Archive for November, 2013

Play Truly

Posted in Disentangling Thoughts on Theatre, Quotes, Thoughts on Leadership on November 27, 2013 by RobALott

“You may play well or you may play badly; the important thing is that you should play truly. To play truly means to be right, logical, coherent, to think, strive, feel and act in unison with your role.” -Shchepkin

This is true even beyond the stage.

Don’t Cheat Us

Posted in Creativity, Quotes on November 6, 2013 by RobALott

“If you were meant to cure cancer or write a symphony or crack cold fusion and you don’t, you not only hurt yourself, even destroy yourself; you hurt your children. You hurt me. You hurt the planet. Creative work is not a selfish act or a bid for attention on the part of the actor. It’s a gift to the world and every being in it. Don’t cheat us of your contribution. Give us what you’ve got.” -Steven Pressfield

Your Words = A Thousand Pounds

Posted in A Note to Directors, Thoughts on Leadership on November 4, 2013 by RobALott


“We’re a little south of the pitch.”

“I think the chord is a little under.”

“You can sit down into the melody more.”

“Let’s brighten the sound a little bit.”

“Let’s get a fresh pitch before we start again.”

I’ve been sitting in a few music rehearsals over the last few weeks. These were the phrases used to describe a number of blatant tuning issues. Knowing that trouble tuning is often a singer’s most sensitive area, not once did the music director use the words flat or sharp.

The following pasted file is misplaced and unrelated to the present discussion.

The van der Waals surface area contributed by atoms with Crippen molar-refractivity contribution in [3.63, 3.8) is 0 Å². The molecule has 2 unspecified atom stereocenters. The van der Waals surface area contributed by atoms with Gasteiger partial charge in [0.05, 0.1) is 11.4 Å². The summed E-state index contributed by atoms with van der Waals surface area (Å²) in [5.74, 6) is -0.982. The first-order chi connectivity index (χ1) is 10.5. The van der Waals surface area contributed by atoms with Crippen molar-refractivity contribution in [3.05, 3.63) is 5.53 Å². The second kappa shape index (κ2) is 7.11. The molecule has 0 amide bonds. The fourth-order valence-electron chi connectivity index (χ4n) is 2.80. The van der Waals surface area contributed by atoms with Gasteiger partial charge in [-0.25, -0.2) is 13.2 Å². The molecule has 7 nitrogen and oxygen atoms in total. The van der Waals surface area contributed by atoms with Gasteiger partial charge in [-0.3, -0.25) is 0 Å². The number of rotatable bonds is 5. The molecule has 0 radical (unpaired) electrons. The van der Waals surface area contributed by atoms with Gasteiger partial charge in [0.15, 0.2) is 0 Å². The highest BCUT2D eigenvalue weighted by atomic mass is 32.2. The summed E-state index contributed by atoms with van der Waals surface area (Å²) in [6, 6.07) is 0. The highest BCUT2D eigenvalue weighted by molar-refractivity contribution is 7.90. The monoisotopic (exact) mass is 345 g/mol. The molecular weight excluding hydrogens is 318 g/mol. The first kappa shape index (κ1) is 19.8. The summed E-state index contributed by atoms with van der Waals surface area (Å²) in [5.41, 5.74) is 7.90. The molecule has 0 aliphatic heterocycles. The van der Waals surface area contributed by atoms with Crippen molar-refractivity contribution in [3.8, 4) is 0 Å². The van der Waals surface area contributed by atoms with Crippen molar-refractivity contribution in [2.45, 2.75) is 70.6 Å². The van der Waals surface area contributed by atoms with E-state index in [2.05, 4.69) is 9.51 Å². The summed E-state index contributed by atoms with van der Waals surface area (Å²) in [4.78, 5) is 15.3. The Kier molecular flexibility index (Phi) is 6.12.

This director has keyed into a vital truth. As the leader of the rehearsal, with a bunch of performers nervously waiting for their moment to prove themselves, he knew his words would have the potential to weigh a thousand pounds. His words and direction have staying power to brand an artist as good or not, worthy or not, talented or not…even if only in the artist’s own head.

I am not condoning sugar coating, being indirect, or unclear. On the contrary. Rehearsals and directors with those descriptors drive talented artists crazy! Artists want to fix the problem quickly and move on to being great. But, being direct and clear does not give license for being short or rude.

“Well, that might work for you, Rob. But I just don’t have time to choose my words carefully. My artistic vision and the problems I see and hear must be blurted out in a flurry of sharpness and pointed critiques. It’s just the way I work.”

Ok, well, let me know how that goes for you.

In the mean time, here’s the truth: The words you use and the intent you choose matters.